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Plastique Fantastique designs transparent iSphere PPE inspired by science fiction comics from 1950s
Germany Architecture News - May 11, 2020 - 11:00 6383 views
Berlin-based art collective Plastique Fantastique has designed transparent spherical face shields for alternative Personal Protective Equipment (PPE), inspired by science fiction comics from the 1950s, to fight with the coronavirus.
Dubbed as iSphere, a new face mask, challenging traditional face masks, covers mouth and nose completely and designed based on a cutting technique with a small hole and placing their head into it.
Two transparent hollow hemispheres were produced in 30 minutes and their costs for the material are around €24.
Developed by Plastique Fantastique founders Marco Canevacci and Yena Young, the studio said that starting from April 27th 2020, it became mandatory to cover mouth and nose in public transports in Berlin.
The iSphere has been developed as an open-source project that everybody can produce, develop and improve.
Additional gadgets can give a unique touch to any iSphere: it can have a sunshade, a mirrored layer, an integrated microphone, a speaker, a ventilator, or a snorkel.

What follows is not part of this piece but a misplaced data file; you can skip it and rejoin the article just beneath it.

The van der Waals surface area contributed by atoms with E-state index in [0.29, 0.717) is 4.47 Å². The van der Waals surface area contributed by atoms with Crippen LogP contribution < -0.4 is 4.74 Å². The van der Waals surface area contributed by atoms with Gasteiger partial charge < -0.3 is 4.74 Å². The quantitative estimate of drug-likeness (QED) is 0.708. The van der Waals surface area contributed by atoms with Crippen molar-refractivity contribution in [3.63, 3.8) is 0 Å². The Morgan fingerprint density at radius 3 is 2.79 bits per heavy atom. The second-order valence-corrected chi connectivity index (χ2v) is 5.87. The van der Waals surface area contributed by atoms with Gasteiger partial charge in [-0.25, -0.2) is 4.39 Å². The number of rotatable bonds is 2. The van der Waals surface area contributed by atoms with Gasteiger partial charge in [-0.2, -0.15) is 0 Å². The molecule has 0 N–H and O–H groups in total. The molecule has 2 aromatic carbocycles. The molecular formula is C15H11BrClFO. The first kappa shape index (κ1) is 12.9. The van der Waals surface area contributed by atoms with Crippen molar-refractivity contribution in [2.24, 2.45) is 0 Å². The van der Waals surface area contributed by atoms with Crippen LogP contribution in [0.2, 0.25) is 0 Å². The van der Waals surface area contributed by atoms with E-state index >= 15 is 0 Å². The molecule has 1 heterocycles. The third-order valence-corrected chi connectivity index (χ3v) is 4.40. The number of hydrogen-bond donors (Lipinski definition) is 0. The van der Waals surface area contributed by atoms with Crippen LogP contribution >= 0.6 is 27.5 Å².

Marco Canevacci and Yena Young are inspired by the science fiction comics of the 1950s and the visuals of the utopian movements of the 1960s.
"It is pop, and it belongs to everybody. The iSphere is a funny and serious object that stimulates how to approach this exceptional situation," said Marco Canevacci and Yena Young.
"The Coronavirus is changing our relation to each other and affecting our perception of reality."
"This virus is very democratic: it spreads over the borders, has no preference for gender, social, cultural, or economic status."
"In this time of lockdown, we wonder about the mutation of our social life and the effects of the deprivation of physical touch," they added.
Plastique Fantastique was established in Berlin in 1999, Plastique Fantastique is influenced by the unique circumstances that made the city a laboratory for temporary spaces and investigates alternative, adaptable, low energy spaces for temporary and ephemeral activities.
The transparent, lightweight and mobile installations relate to the notion of activating, creating and sharing public space and involving citizens in creative processes.
Plastique Fantastique's works include a site-specific installation conceived for New Holland Island in Saint Peterburg, Blurry Venice installed in the 2019 Venice Art Biennale, Loud Shadows | Liquid events for the Oerol Festival in Terschelling, The Netherlands, 2017.
All images and video © Marco Barotti
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